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Aiming to revive the coffee house tradition, Jahazi, Ndia Kuu, Old Town (tel. 072/383-5492; www.jahazicoffeehouse.com), is a cozy space in Old Town. Stylishly furnished, with low seating and elegant decor that celebrates the local history, it's a great place to stop off for delicious homemade Swahili snacks or to try a cup of invigorating ginger-infused Swahili coffee. Also served are set lunch and dinner menus (Ksh800-Ksh1,500) with typical Swahili dishes and snacks, freshly squeezed juices, coconut milk, samosas, kebabs, Swahili-style prawns, biriyani, tandoori-baked bread, chapatis, and traditional puddings. Less intimate and without Jahazi's good looks is Swahililand, Ndia Kuu Road (tel. 072/344-0666; swahililandheritage@gmail.com; daily 8am-5:30pm), a restaurant that opened on the ground floor of Leven House, one of the most important historic buildings in Old Town. Although I don't think it's quite matured into the full-fledged restaurant it wants to be, it does benefit from a pleasant location next to the water. Like Jahazi, it's open for all-day dining and snacking, but if you want dinner, you need to order in advance. Swahili cuisine is also the specialty at Island Dishes, Kibikoni Street (tel. 072/088-7311 or 041/231-7019; daily 7am-midnight), an Old Town institution that is especially good for just sitting and watching as the neighborhood breezes by. Sip your way through a large mug of tamarind juice while local people stop off to say their "salaams" to the proprietors. For views, besides the obvious (and expensive) choice -- Tamarind (reviewed below) -- you might want to head over to the sociable after-work mainland drinks venue, jd's (also known as Just Drinks; tel. 072/137-2456), which also has a reasonably priced restaurant that's much loved by residents. Located at The Creek Marina, it's owned by a pleasant guy named Sonny, opens at 5pm, and stays open till very late.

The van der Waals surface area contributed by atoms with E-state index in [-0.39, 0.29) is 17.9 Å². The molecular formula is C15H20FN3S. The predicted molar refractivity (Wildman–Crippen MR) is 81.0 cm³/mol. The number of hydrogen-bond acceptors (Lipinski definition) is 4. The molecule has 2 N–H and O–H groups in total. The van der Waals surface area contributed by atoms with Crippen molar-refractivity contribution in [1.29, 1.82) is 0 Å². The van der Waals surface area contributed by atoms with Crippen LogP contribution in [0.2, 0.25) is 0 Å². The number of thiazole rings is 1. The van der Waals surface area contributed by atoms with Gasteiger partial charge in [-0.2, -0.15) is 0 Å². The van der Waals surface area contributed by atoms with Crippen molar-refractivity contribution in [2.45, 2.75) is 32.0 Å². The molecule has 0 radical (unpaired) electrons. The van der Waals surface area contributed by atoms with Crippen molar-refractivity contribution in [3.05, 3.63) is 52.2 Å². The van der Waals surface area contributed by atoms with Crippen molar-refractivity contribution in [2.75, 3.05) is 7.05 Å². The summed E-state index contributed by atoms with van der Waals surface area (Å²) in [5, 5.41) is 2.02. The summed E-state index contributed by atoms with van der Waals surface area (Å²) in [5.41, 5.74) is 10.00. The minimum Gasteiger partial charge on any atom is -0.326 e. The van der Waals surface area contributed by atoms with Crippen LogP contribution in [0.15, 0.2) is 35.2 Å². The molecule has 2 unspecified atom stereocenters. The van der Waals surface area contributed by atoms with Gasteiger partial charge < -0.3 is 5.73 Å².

Avocado with a Straw -- Swaleh Abdallah Altamimi's sweet and simple Equatorial Fruit Parlour (tel. 073/655-5568) is my favorite stop in the city's atmospheric Old Town and just 200m (656 ft.) from Fort Jesus. Swaleh -- one of Old Town's true characters -- prepares masterful juices, whipped up while you wait, from fruit procured daily at the market. His flavors range from passion fruit, orange, mango, and watermelon to the more unusual tamarind, tangerine, masterfelly (custard apple), and bungo (a Kenyan coastal fruit). Don't leave Mombasa without sampling the delicious avocado shake, blended with sugar and milk (and ice cream, if you want); kids go bonkers for his "Scud," a combination of mixed fruit and ice cream. Swaleh will mix up just about any combination you desire, as long as what you're after is in season and freshly available; there's even cucumber juice for the ultra health conscious. As it's situated in a residential neighborhood, this is a great place to rub shoulders with locals. The shop is on Nyeri Street, just off Kibokoni Road (there isn't a soul in Old Town who doesn't know where it is, so just ask), opens at 4pm (once people have started returning from work and school), and stays open till midnight.

Note: This information was accurate when it was published, but can change without notice. Please be sure to confirm all rates and details directly with the companies in question before planning your trip.